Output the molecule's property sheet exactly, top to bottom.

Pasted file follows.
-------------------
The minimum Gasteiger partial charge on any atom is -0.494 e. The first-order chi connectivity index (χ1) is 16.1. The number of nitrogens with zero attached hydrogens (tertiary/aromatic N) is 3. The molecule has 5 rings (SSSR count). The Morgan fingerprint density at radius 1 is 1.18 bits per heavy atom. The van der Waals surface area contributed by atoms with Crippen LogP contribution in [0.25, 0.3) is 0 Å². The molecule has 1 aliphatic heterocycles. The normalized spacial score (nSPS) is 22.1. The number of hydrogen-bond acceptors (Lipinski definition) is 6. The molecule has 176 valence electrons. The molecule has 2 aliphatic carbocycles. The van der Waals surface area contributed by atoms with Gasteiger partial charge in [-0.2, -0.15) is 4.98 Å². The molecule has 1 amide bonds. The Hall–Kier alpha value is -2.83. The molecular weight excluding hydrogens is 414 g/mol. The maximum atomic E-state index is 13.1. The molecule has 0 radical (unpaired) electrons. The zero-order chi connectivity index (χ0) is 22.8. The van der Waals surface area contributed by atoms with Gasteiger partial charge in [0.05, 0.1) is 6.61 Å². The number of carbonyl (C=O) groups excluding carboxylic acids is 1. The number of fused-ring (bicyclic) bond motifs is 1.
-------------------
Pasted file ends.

The minimum Gasteiger partial charge on any atom is -0.494 e. The first-order chi connectivity index (χ1) is 16.1. The number of nitrogens with zero attached hydrogens (tertiary/aromatic N) is 3. The molecule has 5 rings (SSSR count). The Morgan fingerprint density at radius 1 is 1.18 bits per heavy atom. The van der Waals surface area contributed by atoms with Crippen LogP contribution in [0.25, 0.3) is 0 Å². The molecule has 1 aliphatic heterocycles. The normalized spacial score (nSPS) is 22.1. The number of hydrogen-bond acceptors (Lipinski definition) is 6. The molecule has 176 valence electrons. The molecule has 2 aliphatic carbocycles. The van der Waals surface area contributed by atoms with Gasteiger partial charge in [-0.2, -0.15) is 4.98 Å². The molecule has 1 amide bonds. The Hall–Kier alpha value is -2.83. The molecular weight excluding hydrogens is 414 g/mol. The maximum atomic E-state index is 13.1. The molecule has 0 radical (unpaired) electrons. The zero-order chi connectivity index (χ0) is 22.8. The van der Waals surface area contributed by atoms with Gasteiger partial charge in [0.05, 0.1) is 6.61 Å². The number of carbonyl (C=O) groups excluding carboxylic acids is 1. The number of fused-ring (bicyclic) bond motifs is 1.